We have a brand new look! Take a tour with us and explore the latest updates on Adobe Support Community.
Hey guys, I've got a question, that I couldn't find any answer here. So I'm making site with multiple objects based near each one of them. Now when I resize the page the objects go extremly crazy and thanks to fluid width it's basically uncontrolable... My question is, is there any way I could group the objects to stay together until next breakpoint? My only solution to this is to have many breakpoints, but it is not very handy...
Here's what it looks like:
Yes, it is possible to achieve what you want.
Just do the following: Take the .muse file you are presenting in your video, make sure that is has only one page, upload it to Dropbox or a similar filesharing service and post the download link here. Then we'll be able to help.
It is not a big thing to resolve this issue, but working with the original file makes it much easier to clarify the problem.
Hey Günter, thanks for help, you have no idea how frustrating it is for me... Please don't be upset because of the number of breakpoints and edit it how you want. Can you also give me instructions how to achieve it, so I can edit it in future, please?
Also I noticed that anchors are acting pretty strange, moving around, there is not possible to pin them in the middle...
Here's the onepage file with assets.
*** deleted ***
You are facing an issue, which many users run into.
The reason for this problem is quite simple: You are looking at your screen, you see a grid of images and all appears obvious and clear.
Why Muse seems to have a different opinion, when it comes to scaling? Because Muse can’t "see" your page!
An element of a fluid page is dynamically influencing other element below it. It pushes it down – or not.
In this simple fact there are tons of decisions, Muse has to make:
• How is the element scaling? Is it a) fixed, does it scale b) horizontally or c) proportionally or d) horizontally by simultaneously growing in height like textboxes do.
But this is not the whole game at all. The situation can be much more complicated, if there are two or more elements (perhaps with different scaling behaviour and size) in one row. Which one is "responsible" for pushing down the elements below? Quite hard to decide, and Muse has to invest quite a big amount of artificial intelligence to decide this question.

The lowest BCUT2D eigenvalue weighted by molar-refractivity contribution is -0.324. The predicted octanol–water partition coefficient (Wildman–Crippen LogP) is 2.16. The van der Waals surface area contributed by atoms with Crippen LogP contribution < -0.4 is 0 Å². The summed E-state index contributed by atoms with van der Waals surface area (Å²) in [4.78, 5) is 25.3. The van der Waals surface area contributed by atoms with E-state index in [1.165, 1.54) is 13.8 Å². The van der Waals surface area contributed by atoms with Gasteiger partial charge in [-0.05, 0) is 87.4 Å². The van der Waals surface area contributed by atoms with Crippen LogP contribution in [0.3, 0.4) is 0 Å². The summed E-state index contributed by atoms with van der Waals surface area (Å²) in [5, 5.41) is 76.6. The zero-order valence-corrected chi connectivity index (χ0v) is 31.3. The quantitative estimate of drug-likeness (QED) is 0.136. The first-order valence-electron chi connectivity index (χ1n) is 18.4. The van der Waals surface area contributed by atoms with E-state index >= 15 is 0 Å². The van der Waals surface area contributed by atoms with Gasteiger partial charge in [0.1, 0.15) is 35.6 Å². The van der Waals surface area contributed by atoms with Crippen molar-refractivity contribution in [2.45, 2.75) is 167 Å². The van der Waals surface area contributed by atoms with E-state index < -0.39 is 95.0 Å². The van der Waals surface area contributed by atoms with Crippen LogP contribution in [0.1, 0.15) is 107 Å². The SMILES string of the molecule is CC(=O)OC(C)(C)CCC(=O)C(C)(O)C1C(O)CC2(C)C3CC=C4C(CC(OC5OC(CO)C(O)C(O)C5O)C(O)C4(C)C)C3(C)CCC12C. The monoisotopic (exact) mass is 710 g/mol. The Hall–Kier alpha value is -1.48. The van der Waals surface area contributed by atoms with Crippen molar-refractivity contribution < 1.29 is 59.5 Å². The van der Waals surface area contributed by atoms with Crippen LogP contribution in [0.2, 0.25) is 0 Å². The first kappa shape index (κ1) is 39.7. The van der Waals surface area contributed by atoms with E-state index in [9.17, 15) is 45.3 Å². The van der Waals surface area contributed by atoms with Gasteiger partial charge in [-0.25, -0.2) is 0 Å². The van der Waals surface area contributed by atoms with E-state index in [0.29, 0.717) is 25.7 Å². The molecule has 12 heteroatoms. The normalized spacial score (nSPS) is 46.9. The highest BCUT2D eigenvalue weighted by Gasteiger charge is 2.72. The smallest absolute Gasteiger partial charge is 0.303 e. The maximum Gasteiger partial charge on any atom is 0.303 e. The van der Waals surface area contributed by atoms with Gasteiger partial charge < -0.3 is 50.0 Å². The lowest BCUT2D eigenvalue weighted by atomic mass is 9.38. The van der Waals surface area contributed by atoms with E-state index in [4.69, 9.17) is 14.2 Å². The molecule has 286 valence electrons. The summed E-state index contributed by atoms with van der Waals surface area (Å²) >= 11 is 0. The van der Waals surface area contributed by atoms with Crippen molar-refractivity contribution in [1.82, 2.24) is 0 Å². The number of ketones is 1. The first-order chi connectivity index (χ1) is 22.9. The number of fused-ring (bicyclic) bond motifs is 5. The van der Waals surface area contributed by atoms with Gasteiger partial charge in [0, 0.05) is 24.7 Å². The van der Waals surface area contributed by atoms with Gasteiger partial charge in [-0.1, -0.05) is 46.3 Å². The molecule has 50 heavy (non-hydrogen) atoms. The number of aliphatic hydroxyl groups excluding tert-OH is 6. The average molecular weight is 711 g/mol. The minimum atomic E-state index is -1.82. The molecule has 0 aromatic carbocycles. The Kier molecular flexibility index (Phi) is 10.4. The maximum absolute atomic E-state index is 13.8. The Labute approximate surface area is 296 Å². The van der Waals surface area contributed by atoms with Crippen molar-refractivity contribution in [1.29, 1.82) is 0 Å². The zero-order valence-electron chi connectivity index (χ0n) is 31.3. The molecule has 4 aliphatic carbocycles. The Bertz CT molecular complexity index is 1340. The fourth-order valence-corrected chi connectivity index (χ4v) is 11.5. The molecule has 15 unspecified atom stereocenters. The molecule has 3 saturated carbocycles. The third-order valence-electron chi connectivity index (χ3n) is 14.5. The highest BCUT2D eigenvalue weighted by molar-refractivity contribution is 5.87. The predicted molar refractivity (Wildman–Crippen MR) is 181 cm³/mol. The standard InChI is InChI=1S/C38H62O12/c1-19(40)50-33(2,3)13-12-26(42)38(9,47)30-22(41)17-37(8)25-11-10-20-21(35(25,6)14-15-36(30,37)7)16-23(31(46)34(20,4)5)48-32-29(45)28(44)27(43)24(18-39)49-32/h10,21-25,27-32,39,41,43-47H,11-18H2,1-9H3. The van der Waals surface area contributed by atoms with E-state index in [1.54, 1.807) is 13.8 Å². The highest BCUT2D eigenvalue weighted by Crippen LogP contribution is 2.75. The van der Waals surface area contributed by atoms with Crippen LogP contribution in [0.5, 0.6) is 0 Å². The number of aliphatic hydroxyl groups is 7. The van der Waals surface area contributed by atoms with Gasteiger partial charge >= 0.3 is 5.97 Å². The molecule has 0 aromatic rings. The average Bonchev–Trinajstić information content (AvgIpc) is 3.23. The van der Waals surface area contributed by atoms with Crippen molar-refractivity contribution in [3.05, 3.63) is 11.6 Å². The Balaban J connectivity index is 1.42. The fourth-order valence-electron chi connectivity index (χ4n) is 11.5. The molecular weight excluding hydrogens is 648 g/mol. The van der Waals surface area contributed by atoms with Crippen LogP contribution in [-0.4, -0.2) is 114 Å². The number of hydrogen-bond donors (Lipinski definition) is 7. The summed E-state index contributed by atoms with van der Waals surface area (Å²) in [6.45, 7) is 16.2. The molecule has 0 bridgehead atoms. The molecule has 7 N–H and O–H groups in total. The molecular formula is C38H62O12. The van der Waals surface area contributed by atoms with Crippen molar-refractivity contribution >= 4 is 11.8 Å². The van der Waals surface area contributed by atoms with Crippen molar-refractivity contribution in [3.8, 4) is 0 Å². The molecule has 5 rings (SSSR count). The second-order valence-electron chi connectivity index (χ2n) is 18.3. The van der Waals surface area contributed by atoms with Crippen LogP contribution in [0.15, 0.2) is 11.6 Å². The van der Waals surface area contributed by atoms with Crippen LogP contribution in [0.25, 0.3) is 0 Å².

But, thanks god, we may influence Muse’s behaviour in this case by essentially two precautions:
• Try to size you objects thoroughly an align them as perfect as possible (exactly same sizes, same gutters if possible)
• Use transparent "placeholder" elements, which scale the same way as your objects are expected to do, to help Muse to decide, which element should push down which other element. Grouping these elements with the element below in most cases clarifies, what you want Muse to do.
Look at this example site (I reduced your site as much as possible to concentrate on the crucial elements):
http://image-grid.businesscatalyst.com/index.html (You may download the corresponding .muse directly from this site.
Please have a very(!) close look at the construction, and you’ll see that I added rectangles to "guide" Muse in its decision, which element should push down which other one(s). In most cases, these placeholders are referring to the top of the page. They "include" all the elements above the elements, which should move down, and they are grouped with the elements, which are expected to shift downwards.
You see: It is quite hard to explain for a non native English speaker, but analysing the file should clarify my words.
You may see as well, that nevertheless there are very slight offsets especially regarding the square elements, when minimising the browser window. I think (means: I don’t really know), this is due to mathematical rounding differences. But you can easily work around these differences by using breakpoints (the actual .muse file has no breakpoints at all).
Puh, I hope, it was somehow understandable, what I wanted to say!